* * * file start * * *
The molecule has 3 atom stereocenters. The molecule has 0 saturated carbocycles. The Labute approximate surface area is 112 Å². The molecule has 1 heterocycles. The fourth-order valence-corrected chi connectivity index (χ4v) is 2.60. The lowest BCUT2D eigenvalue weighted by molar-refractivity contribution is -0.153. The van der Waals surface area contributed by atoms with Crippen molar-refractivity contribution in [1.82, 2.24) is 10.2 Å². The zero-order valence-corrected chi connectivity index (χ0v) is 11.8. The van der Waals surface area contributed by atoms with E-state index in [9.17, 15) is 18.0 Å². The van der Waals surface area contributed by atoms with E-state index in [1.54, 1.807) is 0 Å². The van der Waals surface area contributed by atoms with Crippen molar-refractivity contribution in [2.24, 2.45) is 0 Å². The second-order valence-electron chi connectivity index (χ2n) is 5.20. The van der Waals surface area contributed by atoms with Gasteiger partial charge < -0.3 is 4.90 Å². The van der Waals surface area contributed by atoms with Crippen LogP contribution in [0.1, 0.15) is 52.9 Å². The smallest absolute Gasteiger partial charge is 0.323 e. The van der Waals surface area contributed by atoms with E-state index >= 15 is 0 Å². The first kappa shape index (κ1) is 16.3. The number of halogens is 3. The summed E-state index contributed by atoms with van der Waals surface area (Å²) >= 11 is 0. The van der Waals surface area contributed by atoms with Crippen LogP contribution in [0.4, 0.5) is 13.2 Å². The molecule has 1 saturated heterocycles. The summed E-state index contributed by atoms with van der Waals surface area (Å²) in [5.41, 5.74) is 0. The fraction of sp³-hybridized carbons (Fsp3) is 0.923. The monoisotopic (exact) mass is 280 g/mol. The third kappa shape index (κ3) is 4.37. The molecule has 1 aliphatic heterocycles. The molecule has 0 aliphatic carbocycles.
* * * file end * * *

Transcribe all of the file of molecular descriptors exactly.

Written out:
The molecule has 3 atom stereocenters. The molecule has 0 saturated carbocycles. The Labute approximate surface area is 112 Å². The molecule has 1 heterocycles. The fourth-order valence-corrected chi connectivity index (χ4v) is 2.60. The lowest BCUT2D eigenvalue weighted by molar-refractivity contribution is -0.153. The van der Waals surface area contributed by atoms with Crippen molar-refractivity contribution in [1.82, 2.24) is 10.2 Å². The zero-order valence-corrected chi connectivity index (χ0v) is 11.8. The van der Waals surface area contributed by atoms with E-state index in [9.17, 15) is 18.0 Å². The van der Waals surface area contributed by atoms with E-state index in [1.54, 1.807) is 0 Å². The van der Waals surface area contributed by atoms with Crippen molar-refractivity contribution in [2.24, 2.45) is 0 Å². The second-order valence-electron chi connectivity index (χ2n) is 5.20. The van der Waals surface area contributed by atoms with Gasteiger partial charge < -0.3 is 4.90 Å². The van der Waals surface area contributed by atoms with Crippen LogP contribution in [0.1, 0.15) is 52.9 Å². The smallest absolute Gasteiger partial charge is 0.323 e. The van der Waals surface area contributed by atoms with E-state index >= 15 is 0 Å². The first kappa shape index (κ1) is 16.3. The number of halogens is 3. The summed E-state index contributed by atoms with van der Waals surface area (Å²) >= 11 is 0. The van der Waals surface area contributed by atoms with Crippen LogP contribution in [0.4, 0.5) is 13.2 Å². The molecule has 1 saturated heterocycles. The summed E-state index contributed by atoms with van der Waals surface area (Å²) in [5.41, 5.74) is 0. The fraction of sp³-hybridized carbons (Fsp3) is 0.923. The monoisotopic (exact) mass is 280 g/mol. The third kappa shape index (κ3) is 4.37. The molecule has 1 aliphatic heterocycles. The molecule has 0 aliphatic carbocycles.